We are our memories
Our brain is not hard-wired. Our state of mind, emotional content of experiences, and the environment in which a memory event happens all affect how, how strong, and how long we remember an experience.
Every experience leaves its mark physiologically on the neural network. Memory is strengthened or weakened by neuronal connections participating in the memory event. Even though certain memories are processed in certain areas of the brain, they are subject to modiﬁcation by new experiences.
Also, as neurons die or are used for other circuits, the clarity, deﬁnition and intensity of some memories may fade.
Some controversial studies have even shown that every time a memory is recalled, it undergoes re-consolidation and may be subjected to changes due to interference. More research is needed to conﬁrm these ﬁndings.
Normal brain functioning
Our ability to transform and consolidate new experiences into long-term memory requires normal functioning of brain structures that include the hippocampus, the medial temporal lobes, the thalamus, and their connections to other structures.
The hippocampus is critical for encoding information into memory. The amygdala, which provides emotional context to sensory input, colors our memories with feeling.
Memories of faces and objects seem to be processed in the temporal lobes, landscapes and patterns in the parietal lobes, and social encounters in the frontal lobes.
The cortex links elements of memories, making them part of our integrated memory experience. It is here that memories long buried, even those beyond conscious recall, can be triggered with all their richness of sight, smell, and sound.
Non-declarative or procedural memory seems to be processed mainly in the premotor cortex, the basal ganglia and the cerebellum.
The power of suggestion
While sensory associations can trigger some memories, suggestions can change others. Preconceptions, prejudices, unexamined assumptions may all inﬂuence and color memory.
For example, psychological studies show that test participants who failed to recall a childhood event would “remember” the event in elaborated details after they were told (lied to as part of the experiment) by relatives that the false event did happen.
Another study found that 20% of test participants who failed to recall a false childhood event “remembered” it in details a week after they were encouraged to think about it.
We tend to remember emotionally charged events better. This is especially true for women. It is the emotion aroused that helps memory, not the importance of the experience.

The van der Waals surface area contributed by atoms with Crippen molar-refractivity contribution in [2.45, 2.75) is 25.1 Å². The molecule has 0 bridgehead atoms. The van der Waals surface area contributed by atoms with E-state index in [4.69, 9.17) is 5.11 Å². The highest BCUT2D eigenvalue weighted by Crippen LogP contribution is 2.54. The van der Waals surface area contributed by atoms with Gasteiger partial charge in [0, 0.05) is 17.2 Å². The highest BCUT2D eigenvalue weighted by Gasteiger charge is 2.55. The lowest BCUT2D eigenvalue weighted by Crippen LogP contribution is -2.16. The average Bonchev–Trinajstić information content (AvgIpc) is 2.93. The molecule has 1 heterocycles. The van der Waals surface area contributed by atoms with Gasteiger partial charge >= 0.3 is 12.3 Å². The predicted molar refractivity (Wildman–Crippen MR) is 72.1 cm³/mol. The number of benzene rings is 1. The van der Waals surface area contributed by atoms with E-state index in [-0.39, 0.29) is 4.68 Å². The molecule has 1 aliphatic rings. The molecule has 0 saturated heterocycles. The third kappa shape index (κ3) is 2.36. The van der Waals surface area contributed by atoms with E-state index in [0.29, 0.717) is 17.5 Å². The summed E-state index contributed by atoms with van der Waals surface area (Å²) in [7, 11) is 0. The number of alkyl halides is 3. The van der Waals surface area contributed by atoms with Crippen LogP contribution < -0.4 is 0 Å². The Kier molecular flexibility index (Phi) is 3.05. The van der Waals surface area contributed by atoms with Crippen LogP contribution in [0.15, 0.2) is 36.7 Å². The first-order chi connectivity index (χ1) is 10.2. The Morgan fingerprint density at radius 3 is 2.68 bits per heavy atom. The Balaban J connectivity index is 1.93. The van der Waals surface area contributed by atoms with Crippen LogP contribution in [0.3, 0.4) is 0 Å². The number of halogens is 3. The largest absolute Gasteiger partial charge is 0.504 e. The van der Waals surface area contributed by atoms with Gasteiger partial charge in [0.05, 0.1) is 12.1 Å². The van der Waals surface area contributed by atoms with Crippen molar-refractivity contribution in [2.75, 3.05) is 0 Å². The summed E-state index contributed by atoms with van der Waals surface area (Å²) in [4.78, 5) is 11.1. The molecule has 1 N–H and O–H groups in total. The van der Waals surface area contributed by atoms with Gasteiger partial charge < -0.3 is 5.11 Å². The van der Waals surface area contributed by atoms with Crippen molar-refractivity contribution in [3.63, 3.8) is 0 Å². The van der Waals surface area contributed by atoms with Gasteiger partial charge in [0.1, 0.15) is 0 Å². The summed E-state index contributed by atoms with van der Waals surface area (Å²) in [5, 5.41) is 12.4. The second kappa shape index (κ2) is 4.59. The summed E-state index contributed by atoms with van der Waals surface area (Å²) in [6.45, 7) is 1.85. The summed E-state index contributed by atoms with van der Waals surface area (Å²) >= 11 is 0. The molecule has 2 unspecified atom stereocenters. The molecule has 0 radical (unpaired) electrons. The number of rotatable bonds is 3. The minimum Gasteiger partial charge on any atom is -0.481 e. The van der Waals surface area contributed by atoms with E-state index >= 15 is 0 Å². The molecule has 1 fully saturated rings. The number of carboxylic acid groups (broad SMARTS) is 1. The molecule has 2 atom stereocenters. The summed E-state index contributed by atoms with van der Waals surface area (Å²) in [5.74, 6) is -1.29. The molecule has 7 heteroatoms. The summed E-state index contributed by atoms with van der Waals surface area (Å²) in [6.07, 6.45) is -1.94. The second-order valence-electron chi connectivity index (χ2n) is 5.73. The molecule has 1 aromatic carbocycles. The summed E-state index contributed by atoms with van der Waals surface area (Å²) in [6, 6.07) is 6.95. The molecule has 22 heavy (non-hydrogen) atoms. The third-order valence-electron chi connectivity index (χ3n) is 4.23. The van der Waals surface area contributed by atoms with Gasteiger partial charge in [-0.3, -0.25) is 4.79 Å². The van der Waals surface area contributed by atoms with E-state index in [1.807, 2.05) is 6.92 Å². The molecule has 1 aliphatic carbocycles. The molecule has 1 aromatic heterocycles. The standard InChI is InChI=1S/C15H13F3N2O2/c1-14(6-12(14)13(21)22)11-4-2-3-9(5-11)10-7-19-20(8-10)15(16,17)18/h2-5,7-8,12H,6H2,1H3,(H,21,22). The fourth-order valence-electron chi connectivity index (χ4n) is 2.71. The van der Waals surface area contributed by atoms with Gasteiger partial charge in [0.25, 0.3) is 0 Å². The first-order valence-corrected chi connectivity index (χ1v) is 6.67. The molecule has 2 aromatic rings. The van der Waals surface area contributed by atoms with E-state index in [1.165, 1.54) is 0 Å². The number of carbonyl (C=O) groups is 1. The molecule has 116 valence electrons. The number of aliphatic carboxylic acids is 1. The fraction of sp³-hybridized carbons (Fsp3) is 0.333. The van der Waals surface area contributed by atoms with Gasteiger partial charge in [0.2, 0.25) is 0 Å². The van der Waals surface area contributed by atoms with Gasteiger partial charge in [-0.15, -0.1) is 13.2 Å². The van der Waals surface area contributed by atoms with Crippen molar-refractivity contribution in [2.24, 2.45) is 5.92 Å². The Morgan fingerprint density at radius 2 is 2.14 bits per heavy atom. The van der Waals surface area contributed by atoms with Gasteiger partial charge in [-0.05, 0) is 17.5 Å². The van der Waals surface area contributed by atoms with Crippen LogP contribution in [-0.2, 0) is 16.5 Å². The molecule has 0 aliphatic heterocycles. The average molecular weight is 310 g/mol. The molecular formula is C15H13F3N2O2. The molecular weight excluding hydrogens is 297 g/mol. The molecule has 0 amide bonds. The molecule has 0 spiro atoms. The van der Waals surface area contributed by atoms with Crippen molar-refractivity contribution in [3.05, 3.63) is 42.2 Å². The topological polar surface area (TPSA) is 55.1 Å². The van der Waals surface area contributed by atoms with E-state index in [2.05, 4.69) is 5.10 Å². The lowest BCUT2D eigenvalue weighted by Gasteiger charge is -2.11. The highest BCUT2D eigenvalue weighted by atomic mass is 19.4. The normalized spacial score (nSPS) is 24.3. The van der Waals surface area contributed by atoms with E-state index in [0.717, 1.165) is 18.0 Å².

We tend to remember less of what precedes an experience with strong emotional content, as well as other information encountered at the same time. That is why details of events leading up to a traumatic experience may be hard to recall.
In general, we remember pleasant experiences better. However, depressed individuals seem to remember pleasant and unpleasant events equally well.
State of mind, emotion and attention
Environmental distractions can interfere with the formation and consolidation of a memory. Our emotional state also affects what is noticed, and what is remembered.
We tend to remember experiences that match our momentary state of emotion – sad memories when feeling sad. It is also easier to remember an experience in the same state of mind as when it was encoded – by evoking a sad emotion, we can remember a sad experience better.
Strong emotional content usually gets more attention. It is the amygdala that mediates emotion and attention. Studies show that the amygdala drives attention to emotion-laden – especially fear-laden- visual input.
Fear provoked by an image that signals danger such as a fearful face or an inoffensive image paired with an unpleasant experience, capture attention. Even patients with damaged parietal lobes are less likely to miss a ﬂashed face with a fearful expression than a neutral one. (The parietal lobes help to direct attention to visual stimuli.)
It is interesting that there is increased activity in the amygdala even when the person is not consciously aware of the fear cue. In one study, a fearful face is ﬂashed brieﬂy on the screen and immediately replaced by a neutral face.
Viewers have not noticed the fearful face and only reported having seen the neutral one. But neuroimaging showed increased activity in their amygdala.
Sometimes memory of a fear-inducing situation can become over-generalized to trigger more fear. How?
Joseph LeDoux of New York University has shown that repeatedly placing rats in fear-inducing situation bring about strengthened synaptic connections in the amygdala. Sumantra Chattarji of the National Center for Biological Science in Bangalore further illustrates that in stressful situations, the amygdala neurons in rats grow new branches, allowing them to connect with more neurons.
Any part of the fear-inducing situation, sound, sight etc., and even abstract associations or memory of it, may end up triggering more ﬁring between the amygdala neurons. The more this fear pathway is used, the easier it is to trigger, so a vicious cycle is formed.
But the brain is dynamic, changing from moment to moment. Our memories remain modiﬁable by subsequent experiences and states of mind. There are therapies and medications to help block this kind of vicious cycle and it is important to keep a positive outlook.